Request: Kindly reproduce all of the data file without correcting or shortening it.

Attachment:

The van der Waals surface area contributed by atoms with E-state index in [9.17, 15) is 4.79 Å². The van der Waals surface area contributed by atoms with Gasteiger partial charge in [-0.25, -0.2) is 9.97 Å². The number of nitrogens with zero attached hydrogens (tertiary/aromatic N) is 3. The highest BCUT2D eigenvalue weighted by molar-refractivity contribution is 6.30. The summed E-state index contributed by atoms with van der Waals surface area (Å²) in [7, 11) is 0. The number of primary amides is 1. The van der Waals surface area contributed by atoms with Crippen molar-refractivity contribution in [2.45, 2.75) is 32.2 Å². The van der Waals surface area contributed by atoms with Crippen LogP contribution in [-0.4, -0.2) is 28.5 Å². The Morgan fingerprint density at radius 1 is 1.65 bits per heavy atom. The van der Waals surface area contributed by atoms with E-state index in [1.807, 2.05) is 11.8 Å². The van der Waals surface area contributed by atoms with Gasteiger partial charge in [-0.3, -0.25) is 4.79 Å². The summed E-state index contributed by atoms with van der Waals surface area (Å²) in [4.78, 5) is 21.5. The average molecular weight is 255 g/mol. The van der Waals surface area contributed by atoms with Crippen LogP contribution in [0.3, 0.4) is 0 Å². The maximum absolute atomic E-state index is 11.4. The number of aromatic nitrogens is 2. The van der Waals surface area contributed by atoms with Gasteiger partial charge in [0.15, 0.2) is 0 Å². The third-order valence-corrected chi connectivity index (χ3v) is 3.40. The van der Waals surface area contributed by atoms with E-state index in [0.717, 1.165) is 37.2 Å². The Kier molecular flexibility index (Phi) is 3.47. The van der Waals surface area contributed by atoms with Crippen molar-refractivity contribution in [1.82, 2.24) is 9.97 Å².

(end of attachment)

The van der Waals surface area contributed by atoms with E-state index in [9.17, 15) is 4.79 Å². The van der Waals surface area contributed by atoms with Gasteiger partial charge in [-0.25, -0.2) is 9.97 Å². The number of nitrogens with zero attached hydrogens (tertiary/aromatic N) is 3. The highest BCUT2D eigenvalue weighted by molar-refractivity contribution is 6.30. The summed E-state index contributed by atoms with van der Waals surface area (Å²) in [7, 11) is 0. The number of primary amides is 1. The van der Waals surface area contributed by atoms with Crippen molar-refractivity contribution in [2.45, 2.75) is 32.2 Å². The van der Waals surface area contributed by atoms with Crippen LogP contribution in [-0.4, -0.2) is 28.5 Å². The Morgan fingerprint density at radius 1 is 1.65 bits per heavy atom. The van der Waals surface area contributed by atoms with E-state index in [1.807, 2.05) is 11.8 Å². The van der Waals surface area contributed by atoms with Gasteiger partial charge in [-0.3, -0.25) is 4.79 Å². The summed E-state index contributed by atoms with van der Waals surface area (Å²) in [4.78, 5) is 21.5. The average molecular weight is 255 g/mol. The van der Waals surface area contributed by atoms with Crippen LogP contribution in [0.3, 0.4) is 0 Å². The maximum absolute atomic E-state index is 11.4. The number of aromatic nitrogens is 2. The van der Waals surface area contributed by atoms with Gasteiger partial charge in [0.15, 0.2) is 0 Å². The third-order valence-corrected chi connectivity index (χ3v) is 3.40. The van der Waals surface area contributed by atoms with E-state index in [0.717, 1.165) is 37.2 Å². The Kier molecular flexibility index (Phi) is 3.47. The van der Waals surface area contributed by atoms with Crippen molar-refractivity contribution in [1.82, 2.24) is 9.97 Å².